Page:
June 9 (Bloomberg) -- Analog Devices Inc., a maker of semiconductors used in wireless-phone systems, will acquire Hittite Microwave Corp. for about $2 billion to gain chips used by automakers and the military.
Analog Devices will pay $78 a share in cash for Chelmsford, Massachusetts-based Hittite, according to a statement today. That’s 29 percent more than Hittite’s closing price on June 6. Both chipmakers’ boards approved the deal.
Acquiring Hittite will give Analog Devices a broader line of products used in satellite gear, military radar and cars. The company is seeking to tap growing demand for chips that power advanced functions in daily life, such as blind-spot detection and automatic emergency braking in autos. The transaction will increase Analog Devices’ earnings per share, excluding some items, according to the statement.
“Hittite’s product focus is highly complementary to our own,” Analog Devices Chief Executive Officer Vincent Roche said on a conference call today. “From a growth perspective, this transaction expands product offerings in our key end markets and allows us to address new opportunities.”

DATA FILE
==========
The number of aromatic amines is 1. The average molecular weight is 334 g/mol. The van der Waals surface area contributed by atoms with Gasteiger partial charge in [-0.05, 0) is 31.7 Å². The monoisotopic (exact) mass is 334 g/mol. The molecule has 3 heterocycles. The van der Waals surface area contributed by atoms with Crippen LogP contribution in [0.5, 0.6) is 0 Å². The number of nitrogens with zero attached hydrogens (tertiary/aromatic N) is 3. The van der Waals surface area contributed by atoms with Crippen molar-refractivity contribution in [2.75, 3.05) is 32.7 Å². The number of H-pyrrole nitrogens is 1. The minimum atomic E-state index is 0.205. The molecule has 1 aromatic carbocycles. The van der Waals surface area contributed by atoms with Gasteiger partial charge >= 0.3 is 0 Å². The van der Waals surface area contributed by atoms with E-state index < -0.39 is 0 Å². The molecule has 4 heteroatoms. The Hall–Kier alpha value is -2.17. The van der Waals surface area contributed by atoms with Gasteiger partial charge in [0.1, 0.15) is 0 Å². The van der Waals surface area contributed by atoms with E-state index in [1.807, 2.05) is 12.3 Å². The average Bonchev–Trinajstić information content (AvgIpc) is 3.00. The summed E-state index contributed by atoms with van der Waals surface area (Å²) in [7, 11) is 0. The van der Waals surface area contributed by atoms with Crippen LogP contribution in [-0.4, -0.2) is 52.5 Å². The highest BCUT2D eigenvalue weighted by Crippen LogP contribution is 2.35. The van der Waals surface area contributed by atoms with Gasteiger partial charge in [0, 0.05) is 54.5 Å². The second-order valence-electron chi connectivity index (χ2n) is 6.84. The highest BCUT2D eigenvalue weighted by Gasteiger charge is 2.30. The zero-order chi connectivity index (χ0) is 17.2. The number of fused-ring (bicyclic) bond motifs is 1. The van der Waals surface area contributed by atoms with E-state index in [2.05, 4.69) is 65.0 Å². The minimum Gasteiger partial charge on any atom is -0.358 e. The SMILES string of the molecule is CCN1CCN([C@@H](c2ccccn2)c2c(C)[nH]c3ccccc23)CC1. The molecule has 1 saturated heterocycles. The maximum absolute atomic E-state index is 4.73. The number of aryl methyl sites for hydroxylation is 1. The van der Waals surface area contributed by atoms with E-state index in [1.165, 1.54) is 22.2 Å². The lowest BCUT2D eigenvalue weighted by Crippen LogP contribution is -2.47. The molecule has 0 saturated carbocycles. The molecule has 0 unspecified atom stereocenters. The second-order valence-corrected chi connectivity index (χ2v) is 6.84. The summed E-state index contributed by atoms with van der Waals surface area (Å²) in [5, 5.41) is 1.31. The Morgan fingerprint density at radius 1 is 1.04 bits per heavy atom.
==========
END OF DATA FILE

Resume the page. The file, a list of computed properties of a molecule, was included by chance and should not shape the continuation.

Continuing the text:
The deal is the third acquisition of a U.S. maker of integrated circuits for more than $1 billion this year, and the largest, according to data compiled by Bloomberg. It topped RF Micro Devices Inc.’s planned purchase of TriQuint Semiconductor Inc. for about $1.5 billion.
Analog Devices rose 5 percent to $55.31 at the close in New York. Shares of the company, which is based about 40 miles (64 kilometers) from Chelmsford in Norwood, Massachusetts, have gained 20 percent in the past 12 months, compared with a 19 percent increase in the Standard & Poor’s 500 Index. Hittite, which had risen 12 percent in the year through June 6, jumped to $77.90 today.
The transaction is expected to close at the end of Analog Devices’ fiscal third quarter, in about two months.
Credit Suisse Group AG advised Analog Devices on the transaction, and WilmerHale served as its legal adviser. Deutsche Bank AG was Hittite’s financial adviser, while Foley Hoag provided legal advice.
To contact the editors responsible for this story: Cecile Daurat at email@example.com Jillian Ward, Bruce Rule